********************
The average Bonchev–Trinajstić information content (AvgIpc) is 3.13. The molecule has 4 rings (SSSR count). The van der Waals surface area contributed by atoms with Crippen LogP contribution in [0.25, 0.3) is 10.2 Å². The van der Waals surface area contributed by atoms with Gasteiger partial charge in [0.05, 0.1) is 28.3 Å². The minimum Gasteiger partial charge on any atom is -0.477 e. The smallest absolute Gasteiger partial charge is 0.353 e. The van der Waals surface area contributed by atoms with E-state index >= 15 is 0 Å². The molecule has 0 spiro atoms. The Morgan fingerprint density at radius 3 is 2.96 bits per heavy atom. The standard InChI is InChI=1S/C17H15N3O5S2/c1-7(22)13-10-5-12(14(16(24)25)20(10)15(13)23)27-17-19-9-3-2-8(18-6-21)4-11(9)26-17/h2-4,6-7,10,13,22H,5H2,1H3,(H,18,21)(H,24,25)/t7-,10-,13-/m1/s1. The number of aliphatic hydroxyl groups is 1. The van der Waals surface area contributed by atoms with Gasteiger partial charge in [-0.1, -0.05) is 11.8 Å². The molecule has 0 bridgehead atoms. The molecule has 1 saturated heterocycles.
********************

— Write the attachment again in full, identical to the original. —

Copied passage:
The average Bonchev–Trinajstić information content (AvgIpc) is 3.13. The molecule has 4 rings (SSSR count). The van der Waals surface area contributed by atoms with Crippen LogP contribution in [0.25, 0.3) is 10.2 Å². The van der Waals surface area contributed by atoms with Gasteiger partial charge in [0.05, 0.1) is 28.3 Å². The minimum Gasteiger partial charge on any atom is -0.477 e. The smallest absolute Gasteiger partial charge is 0.353 e. The van der Waals surface area contributed by atoms with E-state index >= 15 is 0 Å². The molecule has 0 spiro atoms. The Morgan fingerprint density at radius 3 is 2.96 bits per heavy atom. The standard InChI is InChI=1S/C17H15N3O5S2/c1-7(22)13-10-5-12(14(16(24)25)20(10)15(13)23)27-17-19-9-3-2-8(18-6-21)4-11(9)26-17/h2-4,6-7,10,13,22H,5H2,1H3,(H,18,21)(H,24,25)/t7-,10-,13-/m1/s1. The number of aliphatic hydroxyl groups is 1. The van der Waals surface area contributed by atoms with Gasteiger partial charge in [-0.1, -0.05) is 11.8 Å². The molecule has 0 bridgehead atoms. The molecule has 1 saturated heterocycles.